Sunday, June 28, 2015

Thoughts on 5 Films

1. Cake - I really, really, really want Jennifer Aniston to give up on the movie star thing. Someone please give her another great television role! I appreciate that she tried to do something challenging, but when actresses "challenge" themselves by portraying "normal" people, it's a little demeaning (and narcissistic). Plus, it's even more annoying that even with no makeup, dirty hair, and scar across her face, she still manages to attract super hot guys (it's not like she has a winning personality, either. She is a miserable shrew of a person). The story is a little interesting, but I think it will be frustrating for people who suffer from chronic pain. They sort of take the "it's all in your head" route; which, in this case, it may be. She is suffering a much greater loss; using her physical pain as a way to punish herself, is a coping mechanism. That's all fine and dandy, and a story that will hit many people close to their heart. However, as someone who suffers from endless back pain (hit by a car when I was 10; fell off of an 8 ft ladder when I was 20), I can certainly attest that it's not "in my head". And to think that there are people who suffer from chronic pain, and don't even know why! That must be an even more frustrating experience. The other difference is that she is wealthy. They say that money can't buy happiness, but it can buy a maid to clean up after you, a beautiful pool that you can relax in, and, let's face it, better medical care (the only medical care I receive is a doctor prescribing me Oxycodone, even when I tell them that I don't want it). She has so much more than any "normal" person will ever have. I can feel sympathy for her - no-one should have to experience such a loss, but I certainly can't empathize with her. Wait...did I mix those up? I always forget sympathy vs empathy. Oh well, you know what I'm trying to say (all 10 of you). Also, Sam Worthington! Remember him, you guys?! I had so much hope for him, but he is just sooo boring.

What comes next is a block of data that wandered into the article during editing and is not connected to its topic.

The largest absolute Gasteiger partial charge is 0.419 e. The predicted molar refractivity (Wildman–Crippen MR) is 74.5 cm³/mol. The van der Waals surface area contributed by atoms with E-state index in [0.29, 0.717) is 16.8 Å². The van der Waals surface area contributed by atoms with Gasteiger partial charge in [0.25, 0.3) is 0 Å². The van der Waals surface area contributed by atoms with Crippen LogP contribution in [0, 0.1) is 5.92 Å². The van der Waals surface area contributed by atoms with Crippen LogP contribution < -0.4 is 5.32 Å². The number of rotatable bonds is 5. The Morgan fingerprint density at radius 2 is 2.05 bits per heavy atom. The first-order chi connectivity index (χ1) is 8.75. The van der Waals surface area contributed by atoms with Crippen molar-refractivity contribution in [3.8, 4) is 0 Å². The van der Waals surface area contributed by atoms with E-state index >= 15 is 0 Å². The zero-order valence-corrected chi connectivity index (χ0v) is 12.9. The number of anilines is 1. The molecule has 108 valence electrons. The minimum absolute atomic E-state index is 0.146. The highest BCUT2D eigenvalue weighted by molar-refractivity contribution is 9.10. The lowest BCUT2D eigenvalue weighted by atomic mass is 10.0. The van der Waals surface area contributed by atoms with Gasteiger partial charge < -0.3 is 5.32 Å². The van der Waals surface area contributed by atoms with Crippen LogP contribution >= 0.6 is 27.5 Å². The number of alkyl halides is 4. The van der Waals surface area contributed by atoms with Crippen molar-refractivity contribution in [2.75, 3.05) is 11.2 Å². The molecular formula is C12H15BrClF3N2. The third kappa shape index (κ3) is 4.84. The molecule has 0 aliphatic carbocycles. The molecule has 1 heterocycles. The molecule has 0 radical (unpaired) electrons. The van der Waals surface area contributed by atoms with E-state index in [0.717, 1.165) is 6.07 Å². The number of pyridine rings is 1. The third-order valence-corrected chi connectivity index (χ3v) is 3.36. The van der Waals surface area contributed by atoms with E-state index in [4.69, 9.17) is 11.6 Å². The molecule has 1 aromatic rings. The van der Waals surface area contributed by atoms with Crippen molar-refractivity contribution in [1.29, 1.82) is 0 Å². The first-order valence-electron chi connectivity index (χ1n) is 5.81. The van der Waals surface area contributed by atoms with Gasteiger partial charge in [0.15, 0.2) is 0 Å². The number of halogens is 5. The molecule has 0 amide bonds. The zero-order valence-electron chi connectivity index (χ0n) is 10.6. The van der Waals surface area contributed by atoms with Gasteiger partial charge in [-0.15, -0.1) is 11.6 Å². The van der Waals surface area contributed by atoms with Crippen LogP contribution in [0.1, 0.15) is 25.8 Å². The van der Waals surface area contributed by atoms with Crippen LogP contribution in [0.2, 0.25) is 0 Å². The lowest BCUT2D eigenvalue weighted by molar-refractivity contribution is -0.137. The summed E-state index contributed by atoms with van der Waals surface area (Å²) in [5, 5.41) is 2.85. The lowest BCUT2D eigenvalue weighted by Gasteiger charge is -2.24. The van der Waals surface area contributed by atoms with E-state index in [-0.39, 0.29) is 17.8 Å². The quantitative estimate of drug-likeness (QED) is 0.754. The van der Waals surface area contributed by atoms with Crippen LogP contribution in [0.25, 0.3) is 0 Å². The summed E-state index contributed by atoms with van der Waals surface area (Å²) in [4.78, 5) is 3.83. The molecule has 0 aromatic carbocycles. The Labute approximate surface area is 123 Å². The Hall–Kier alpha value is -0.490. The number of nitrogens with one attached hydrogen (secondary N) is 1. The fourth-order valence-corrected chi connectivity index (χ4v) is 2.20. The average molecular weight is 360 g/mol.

2. Men, Women & Children - Oh Jason Reitman, what is happening??! This is his second inexcusably awful movie in a row (and I wasn't really a huge fan of Young Adult, either). I should clarify that this isn't nearly as bad as Labor Day, but it's still really disappointing. First, I hate when a movie has a voice-over to tell the audience what a character is feeling. That's like poor screenwriting 101 (coming from someone who just wrote "like" in a sentence). Second, I adore Jennifer Garner. It's really hard to take her seriously in this role, though, because her character is so utterly ridiculous. Third, I don't like the girl who plays Hannah. She was terrible in Rescue Me and Terri, and now this. Fourth, teens don't talk like this. Seriously. teens talk like this? Someone please tell me that teens don't talk like this! Fifth, OH MY GOD...teens don't remember 9/11. Thanks for making me feel old. Okay, those are all the reasons I didn't like it, but there is some good stuff. There is a nice debate about social media, and how much is too much for children to participate in it. There is a debate about over-protecting your children versus letting them experience life and learn from their mistakes. There is a depressing depiction of relationships and marriage, which still begs the question - why on Earth do people do that to themselves? I just wish these debates and depictions weren't so heavy-handed and extreme. It makes it hard to relate to, which seems like the opposite of its intent.